Quick IDEAs for Better Teaching

A collection of our ongoing IDEAs for faculty


March 2019
What Would You Do?

It’s that time of the semester again when Jan, an assistant professor of biology in her second year of teaching, reads her student feedback from courses she just taught. As usual, the ratings are OK but not what she wishes students felt about her and her classes. Last semester, her chair suggested that she needed to work on “getting more connected” to students as there have been frequent comments like, “uninterested in me as a student” and “doesn’t care,” and grades in the courses she teaches are a little lower than they had been in previous years. 

Those comments, and others like them, hit her hard. She does care she insisted to her chair and is really unsure why some students think of her that way. There are always a few students who seem to connect with her. They even come by her office from time to time to chat. But she knows most students do not respond to her that way. She’s been called “stern” before, but she dismissed that label as a complaint from students who do not appreciate her high expectations of them.

“Teaching is not a popularity contest” she recalls one of her graduate school mentors telling her, and the idea of intentionally trying to make a connection with students feels so manipulative to her. “Asking my students how their weekend was on a Monday morning just feels so fake to me,” she told her chair. “I’m really not interested in hearing about the football game and the party afterward,” she added. “That’s just who I am.” But he insists that this is something she needs to work on.

Does she? Can an instructor be highly competent in the discipline, skilled at explaining things, and still be lacking because of students’ feelings about her? What would you do? 

Read others’ suggestions and add your own.


So what would you do? Is Jan right that she cannot move toward a more friendly way of interacting with students if it doesn’t fit her personality? Or does she need to attempt a different way of interacting with students? And if so, how should she go about it if it doesn’t come naturally to her?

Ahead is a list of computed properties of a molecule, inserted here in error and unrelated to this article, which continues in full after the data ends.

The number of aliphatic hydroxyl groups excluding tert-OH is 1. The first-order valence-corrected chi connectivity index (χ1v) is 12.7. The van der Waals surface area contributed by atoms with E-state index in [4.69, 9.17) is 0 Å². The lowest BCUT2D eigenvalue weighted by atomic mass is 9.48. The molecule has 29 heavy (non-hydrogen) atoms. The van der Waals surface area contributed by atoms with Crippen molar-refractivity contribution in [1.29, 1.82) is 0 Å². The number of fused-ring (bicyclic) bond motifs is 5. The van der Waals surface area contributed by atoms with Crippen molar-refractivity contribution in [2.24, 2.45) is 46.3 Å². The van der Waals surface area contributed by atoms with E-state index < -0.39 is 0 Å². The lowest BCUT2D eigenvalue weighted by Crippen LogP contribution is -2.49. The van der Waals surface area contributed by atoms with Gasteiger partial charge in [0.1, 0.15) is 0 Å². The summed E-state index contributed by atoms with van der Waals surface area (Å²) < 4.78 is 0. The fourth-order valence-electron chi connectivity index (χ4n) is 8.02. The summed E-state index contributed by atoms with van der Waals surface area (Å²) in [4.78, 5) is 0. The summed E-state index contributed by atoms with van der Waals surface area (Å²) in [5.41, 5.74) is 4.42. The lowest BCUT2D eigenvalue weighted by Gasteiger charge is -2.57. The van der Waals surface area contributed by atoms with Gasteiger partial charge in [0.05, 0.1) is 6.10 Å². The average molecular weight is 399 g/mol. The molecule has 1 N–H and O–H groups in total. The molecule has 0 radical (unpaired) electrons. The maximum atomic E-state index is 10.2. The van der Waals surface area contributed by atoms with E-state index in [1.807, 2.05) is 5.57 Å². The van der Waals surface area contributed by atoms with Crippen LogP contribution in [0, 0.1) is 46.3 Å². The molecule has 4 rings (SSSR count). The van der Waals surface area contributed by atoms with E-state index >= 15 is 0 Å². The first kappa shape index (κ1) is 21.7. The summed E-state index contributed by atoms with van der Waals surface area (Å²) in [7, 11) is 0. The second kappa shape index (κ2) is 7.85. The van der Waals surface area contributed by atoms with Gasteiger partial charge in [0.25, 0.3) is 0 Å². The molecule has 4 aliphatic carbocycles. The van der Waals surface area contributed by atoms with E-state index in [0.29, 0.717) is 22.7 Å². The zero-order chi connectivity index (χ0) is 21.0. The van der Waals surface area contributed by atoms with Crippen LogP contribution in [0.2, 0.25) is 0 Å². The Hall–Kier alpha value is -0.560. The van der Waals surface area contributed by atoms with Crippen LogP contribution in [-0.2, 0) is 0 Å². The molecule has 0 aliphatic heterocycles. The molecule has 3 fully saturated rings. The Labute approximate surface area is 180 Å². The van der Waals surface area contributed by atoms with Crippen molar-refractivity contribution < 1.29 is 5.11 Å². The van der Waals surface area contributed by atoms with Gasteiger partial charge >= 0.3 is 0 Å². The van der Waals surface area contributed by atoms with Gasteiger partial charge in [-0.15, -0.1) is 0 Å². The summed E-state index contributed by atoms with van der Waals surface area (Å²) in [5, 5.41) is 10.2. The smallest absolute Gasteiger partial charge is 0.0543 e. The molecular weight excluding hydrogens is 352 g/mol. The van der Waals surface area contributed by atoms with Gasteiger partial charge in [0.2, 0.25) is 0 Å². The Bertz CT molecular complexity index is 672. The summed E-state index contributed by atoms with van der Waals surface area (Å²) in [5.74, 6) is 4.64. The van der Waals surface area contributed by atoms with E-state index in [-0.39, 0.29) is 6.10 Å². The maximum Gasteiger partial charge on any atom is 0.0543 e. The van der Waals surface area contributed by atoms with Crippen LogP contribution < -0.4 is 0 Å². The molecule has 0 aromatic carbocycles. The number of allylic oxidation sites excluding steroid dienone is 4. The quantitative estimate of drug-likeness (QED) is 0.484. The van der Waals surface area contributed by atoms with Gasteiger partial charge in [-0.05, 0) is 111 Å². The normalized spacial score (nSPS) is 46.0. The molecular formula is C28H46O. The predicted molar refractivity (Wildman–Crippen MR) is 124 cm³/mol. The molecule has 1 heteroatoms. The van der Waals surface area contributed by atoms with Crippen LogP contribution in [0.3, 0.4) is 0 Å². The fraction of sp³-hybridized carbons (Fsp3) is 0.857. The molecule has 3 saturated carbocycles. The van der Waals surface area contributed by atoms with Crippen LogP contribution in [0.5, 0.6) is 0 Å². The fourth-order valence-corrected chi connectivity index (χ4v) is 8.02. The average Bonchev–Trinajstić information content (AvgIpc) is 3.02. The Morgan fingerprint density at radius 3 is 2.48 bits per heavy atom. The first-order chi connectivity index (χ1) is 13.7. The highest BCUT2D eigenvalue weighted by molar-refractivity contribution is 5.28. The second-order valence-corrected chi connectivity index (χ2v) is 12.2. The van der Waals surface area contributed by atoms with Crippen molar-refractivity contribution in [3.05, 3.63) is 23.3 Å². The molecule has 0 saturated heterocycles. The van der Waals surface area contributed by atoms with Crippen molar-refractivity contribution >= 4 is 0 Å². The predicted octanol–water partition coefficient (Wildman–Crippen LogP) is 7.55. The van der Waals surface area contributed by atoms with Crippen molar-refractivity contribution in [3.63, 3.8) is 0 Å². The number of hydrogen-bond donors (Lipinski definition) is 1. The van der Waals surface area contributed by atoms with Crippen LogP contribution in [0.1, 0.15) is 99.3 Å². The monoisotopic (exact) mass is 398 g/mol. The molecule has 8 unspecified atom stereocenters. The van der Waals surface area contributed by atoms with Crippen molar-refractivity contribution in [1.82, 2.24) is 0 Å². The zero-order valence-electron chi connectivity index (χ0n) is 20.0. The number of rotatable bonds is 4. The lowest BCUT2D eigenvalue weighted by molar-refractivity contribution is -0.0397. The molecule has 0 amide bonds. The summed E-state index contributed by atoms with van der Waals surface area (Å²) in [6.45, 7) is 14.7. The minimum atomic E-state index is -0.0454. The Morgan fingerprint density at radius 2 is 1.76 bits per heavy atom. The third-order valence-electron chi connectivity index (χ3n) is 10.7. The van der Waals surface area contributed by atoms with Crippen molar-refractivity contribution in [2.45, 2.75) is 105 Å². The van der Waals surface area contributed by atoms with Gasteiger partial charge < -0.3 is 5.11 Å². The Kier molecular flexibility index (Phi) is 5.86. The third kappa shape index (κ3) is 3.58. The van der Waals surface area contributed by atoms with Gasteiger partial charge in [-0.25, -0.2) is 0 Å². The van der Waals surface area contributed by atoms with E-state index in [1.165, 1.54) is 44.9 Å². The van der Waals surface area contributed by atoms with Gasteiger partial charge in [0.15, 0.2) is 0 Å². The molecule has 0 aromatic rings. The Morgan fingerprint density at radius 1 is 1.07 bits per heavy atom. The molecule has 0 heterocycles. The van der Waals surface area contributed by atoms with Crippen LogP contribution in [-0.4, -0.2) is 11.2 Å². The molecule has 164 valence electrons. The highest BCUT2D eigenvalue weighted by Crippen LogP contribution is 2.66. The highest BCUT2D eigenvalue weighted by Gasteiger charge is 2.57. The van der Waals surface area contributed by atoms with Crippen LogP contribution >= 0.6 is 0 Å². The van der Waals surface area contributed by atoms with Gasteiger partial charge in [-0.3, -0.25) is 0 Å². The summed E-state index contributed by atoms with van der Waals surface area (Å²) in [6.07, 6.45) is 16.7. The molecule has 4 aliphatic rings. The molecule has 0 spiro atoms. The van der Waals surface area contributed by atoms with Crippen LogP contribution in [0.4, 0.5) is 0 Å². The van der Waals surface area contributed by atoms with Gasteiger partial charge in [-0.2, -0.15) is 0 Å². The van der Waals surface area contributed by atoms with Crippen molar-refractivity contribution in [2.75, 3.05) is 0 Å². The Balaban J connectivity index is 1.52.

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In response...

I would try to step back and think about the course as a whole and how I am approaching it. I would focus on the the needs and interests of students taking my course, and then make attempts to make changes to assignments or content as needed to better align with the students' goals. I can learn this about my students through a pre-class survey, a first week discussion/activity in class, or an assignment. This way, I am connecting with students in a way that is directly relevant to the course, a way that does not require changing my personality. I am always concerned when students think that I don't care about them, and I'd dig a little deeper to find out more about this. Sometimes students become overly concerned with grades and due dates and feel personally offended when I uphold a known course policy. I try to be flexible when I can, but also know that sometimes giving endless extensions is not feasible or helpful for anyone. Inviting students to discuss issues as they come up might be a way to mitigate this challenge. Clearly communicating to students that I do care about their learning and success in the course, in class and one-on-one, would be a priority for me.


Jan should consider becoming male. She will instantly have less cultural expectation of being nurturing and her businesslike demeanor will become an asset rather than a liability.


January 2019
Connecting with Students Early in the Semester

You’ve thought a lot about building your course to get students interested in your subject and ensure they learn what they need to in your course, yet here in the first days of the term, it’s also time to think about starting off right in how you relate to your students. Read more...


November 2018
Handling Hot Topics in the Classroom

By now, you and your students have been in full-throated discussions this term about all kinds of topics--some planned, some unplanned. As most of us know all too well, such discussions can often get out of hand to the point that learning is shut down and anger boils over. It seems to be a common problem outside of the classroom right now, but it is--and always has been--a challenge for instructors to manage such discussions in a productive way.  Read more...



 

September 2018
Catching Students Before They Get Too Far Behind

A few weeks into the new semester, and hopefully, things are on a roll for you. The question is, are things on a roll for your students? As you well know, when students get behind in a course, things can get out of hand quickly. Like a rock rolling down a hill--getting faster and picking up other things along the way--once a student feels left behind, they can easily get discouraged and give up. The reality in many cases is that this scenario can be prevented with the right kind of effort applied in the right places. But students often need help with this. Read more...


 

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